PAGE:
After getting all of our gear in place, setting up instruments and electronics, I needed to re-start my computer to open ableton/live software program. Well…basically my computer never was able to find it’s hard drive again right then and there. I kept re-starting my computer and getting an empty grey screen with a question mark on it. It was basically one hour until show time and Jacaranda hadn’t even sound checked yet. I was using my computer in the hotel just minutes before, why was this happening??? I knew that my computer was getting old and it had survived all sorts of odd technical problems for me, but I had a feeling this was its last breath of life.
The people from Limelight told me that there was an apple store a few blocks away so I walked there hoping that one of the people at the Genius Bar could find some sort of solution for me. Like all apple stores, there is a lot of attention to service but I knew that if this store was anything like the one in New York, there would be long lines. And I was right–I got to the genius bar (where someone in a blue shirt sent me) and I was #24 in line. There was no chance of getting this figured out. Finally, I found a young guy working on the floor and told him my situation. He said even though he’s not one of the geniuses , he would try to take a look. When I told him what happened and showed him the empty grey screen he basically said that my computer was unsalvageable. (I have everything backed up on a hard drive at home, but no chance of getting it in such short notice.)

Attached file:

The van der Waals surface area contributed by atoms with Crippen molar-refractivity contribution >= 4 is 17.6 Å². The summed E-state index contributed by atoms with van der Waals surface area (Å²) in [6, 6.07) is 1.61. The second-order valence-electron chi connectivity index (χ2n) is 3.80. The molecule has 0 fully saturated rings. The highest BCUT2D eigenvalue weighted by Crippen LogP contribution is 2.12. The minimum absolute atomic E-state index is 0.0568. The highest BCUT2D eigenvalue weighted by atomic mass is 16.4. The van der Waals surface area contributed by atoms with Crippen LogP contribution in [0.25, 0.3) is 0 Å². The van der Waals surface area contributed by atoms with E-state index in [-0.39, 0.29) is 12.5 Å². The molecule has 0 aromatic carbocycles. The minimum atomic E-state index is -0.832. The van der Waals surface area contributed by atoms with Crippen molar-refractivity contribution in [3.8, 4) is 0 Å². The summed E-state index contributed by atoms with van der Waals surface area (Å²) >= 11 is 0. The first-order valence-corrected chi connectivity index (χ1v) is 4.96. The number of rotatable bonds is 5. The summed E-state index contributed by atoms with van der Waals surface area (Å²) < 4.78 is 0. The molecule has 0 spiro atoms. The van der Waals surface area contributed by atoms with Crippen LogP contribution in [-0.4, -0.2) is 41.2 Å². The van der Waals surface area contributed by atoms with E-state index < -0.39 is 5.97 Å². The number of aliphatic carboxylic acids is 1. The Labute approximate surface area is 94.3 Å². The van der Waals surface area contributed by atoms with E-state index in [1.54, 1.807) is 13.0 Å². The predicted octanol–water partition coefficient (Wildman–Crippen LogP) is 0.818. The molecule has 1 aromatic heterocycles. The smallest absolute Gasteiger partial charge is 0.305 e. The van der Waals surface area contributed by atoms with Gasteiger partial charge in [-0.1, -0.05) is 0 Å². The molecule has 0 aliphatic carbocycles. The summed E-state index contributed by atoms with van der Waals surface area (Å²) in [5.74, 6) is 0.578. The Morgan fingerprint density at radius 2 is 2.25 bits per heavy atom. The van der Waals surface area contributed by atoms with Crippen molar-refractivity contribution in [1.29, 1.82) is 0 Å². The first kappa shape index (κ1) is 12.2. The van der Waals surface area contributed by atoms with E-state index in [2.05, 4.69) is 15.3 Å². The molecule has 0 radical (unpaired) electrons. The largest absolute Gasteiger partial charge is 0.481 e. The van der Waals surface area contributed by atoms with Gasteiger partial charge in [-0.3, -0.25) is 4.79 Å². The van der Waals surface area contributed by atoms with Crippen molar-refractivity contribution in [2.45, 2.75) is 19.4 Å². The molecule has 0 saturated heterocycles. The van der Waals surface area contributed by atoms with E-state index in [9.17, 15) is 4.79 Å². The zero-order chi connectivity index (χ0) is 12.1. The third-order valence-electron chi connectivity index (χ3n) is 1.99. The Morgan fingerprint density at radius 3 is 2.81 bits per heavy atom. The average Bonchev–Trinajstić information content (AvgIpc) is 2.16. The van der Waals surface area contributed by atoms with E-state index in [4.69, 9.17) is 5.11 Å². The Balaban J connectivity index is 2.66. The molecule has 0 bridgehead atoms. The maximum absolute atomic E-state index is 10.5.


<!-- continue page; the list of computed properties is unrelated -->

He was a very punky kid with really positive energy, so he started cracking me up by giving me a ridiculous pep talk. I guess that was my therapy for the moment for losing my computer (essentially my brain.) I was reminded of how much information we keep on our computer. It made me feel like I was about to start over again.
I walked back to the venue and Johannes and I made some adjustments to make some portions of our performance possible by running things off of his computer as well. It was unfortunately additional last-minute work for Johannes to cover my sorry situation, but I’m glad that it was more or less OK.
The venue was really great and the turn out was also very friendly. Johannes and I wrapped it up and went our separate ways afterwards. I’m glad that Johannes and I still managed to have a good time given the situation. It was a last-minute surprise but we still pulled through!
In just a couple of hours, I will be hopping on a plane to London for two more Sounding Off gigs at King’s Place and Limelight. I am excited to spend some time in London and to have two more shots at our program. I am happy that we will be adding one of the 3rd UnCaged Toy Piano Competition selections, Ananta by Ryan Manchester on our program at King’s Place. The piece is written for toy piano, cello and tibetan bowl.
I am also bringing my mixing bowls to play Double Helix and Hallucinate. We also use the tibetan bowl in one of our arrangement of Virgo from Stockhausen’s Tierkreis. I am realizing that playing mixing bowls is just as essential to my musical voice as the toy piano. I am looking forward to writing more works with it, particularly in an upcoming collaboration I have in April. Keep posted and I’ll write in London!